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More from @FondOfBeetles

19 Mar
Here is a basketball analogy.

Shaun the Shortie/5’5.
He’s not tall enough to reasonably be a competitive basketballer.

Mitch the Middler/6’5. He is tall enough to be a competitive basketballer.

Tall Tony/7’5.
He was nailed on for basketball since he was born.
No amount of skill can make Shaun competitive. There’s only so far it can take you.

Tony? He doesn’t need to rely on skill, because you get it to him and he’s got a free shot every time.
Mitch is where it’s happening. There are quite a few 6’5 basketballers. It’s ‘tall enough’.

In fact, average NBA basketballer height has plateaued at about 6’7 (forgive my analogy a couple of inches). Image
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12 Mar
Last night, I left work in darkness (because some of our jobs go that way, and I can’t afford security).

On the path, a man was walking towards me. I gave him a wide berth, and glanced over my shoulder as I passed him.

He’d stopped.

And then he turned to walk behind me.
He had probably remembered he needed to buy something at the shop, or he’d forgotten something at his own building.

But my own response was:

Head up. Where are the lights? Where are the doors? Which buildings are still open? How many cars are passing in the road?
I crossed the road, and slowed right down so he was ahead of me.

Nothing happened. The most likely outcome.
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12 Mar
@LaurenOxleyx If you are going to present ‘basic research’, at least do it.

1.7% of the world is not intersex. The vast majority of this figure are unambiguous females - adults, mothers, etc - with high testosterone. Do you think such females are intersex?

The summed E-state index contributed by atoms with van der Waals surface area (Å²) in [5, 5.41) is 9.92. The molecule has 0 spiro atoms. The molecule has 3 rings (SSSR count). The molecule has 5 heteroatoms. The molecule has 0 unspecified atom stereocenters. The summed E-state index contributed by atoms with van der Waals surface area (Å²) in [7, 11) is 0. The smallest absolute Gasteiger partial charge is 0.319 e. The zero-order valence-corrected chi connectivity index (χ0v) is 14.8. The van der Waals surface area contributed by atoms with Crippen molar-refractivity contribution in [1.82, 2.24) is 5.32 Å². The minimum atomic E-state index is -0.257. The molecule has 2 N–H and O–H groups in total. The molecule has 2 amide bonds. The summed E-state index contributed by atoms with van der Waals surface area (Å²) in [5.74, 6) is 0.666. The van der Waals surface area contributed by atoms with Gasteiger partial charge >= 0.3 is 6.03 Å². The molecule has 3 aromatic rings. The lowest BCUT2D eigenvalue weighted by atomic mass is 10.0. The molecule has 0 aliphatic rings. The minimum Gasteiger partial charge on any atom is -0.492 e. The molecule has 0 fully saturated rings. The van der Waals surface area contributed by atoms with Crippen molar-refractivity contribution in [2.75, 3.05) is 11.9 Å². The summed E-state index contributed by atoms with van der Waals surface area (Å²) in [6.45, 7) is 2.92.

@LaurenOxleyx Your use of redheads as a reference value is thus inaccurate. And ironically, some of the biggest clusters of DSDs happen in populations where red hair would be unheard of.....
@LaurenOxleyx People with DSDs are not different sexes, they are males or females who, owing to genetic mutations or environmental insult, don’t follow typical development. They don’t represent a third sex.
Read 8 tweets
11 Mar
Many of these Bills are trying to impose symmetry on an inherently asymmetric situation.

Anyone should be allowed, safety assured, to ‘punch up’ a category. This is especially important when they do not have a category of their own.
There should not be barrier to a female playing in a male team (if she is safe to do so). Reframing all ‘male’ categories as ‘open’ (as many technically are) will underline this concept.
Regulating transgirls/transwomen in female sport is not mirrored by exactly the same set of concerns as regulating transboys/transmen in open-but-practically-male sport.
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Full contact ‘collision’ sports are those where deliberate, forceful contact against an opponent are an integral part of gameplay.

The aim of contact play may be to defend or retrieve possession of, say, a ball (e.g. rugby) or to win by disabling your opponent (e.g. boxing).
Sports federations regulating full contact sports, where contact cannot be eliminated without changing the face of the sport, have a *special duty* to minimise the potential for injury during gameplay.

See Jon Pike @runthinkwrite on this.…
This is evident in policies to, for example, limit contact to specific moves or regions of the body, to regulate how contact is enacted, and the wearing of protective gear to minimise injury potential during contact.
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6 Mar
There have been two academic reviews of musculoskeletal changes in transwomen suppressing testosterone.

Both conclude that loss of muscle mass and strength is small, and that strength advantage over females is retained.

Citations to follow.
The first review is Hilton and Lundberg, 2020, published in Sports Medicine.

The second review is Harper et al., 2021, published in the British Journal of Sports Medicine.…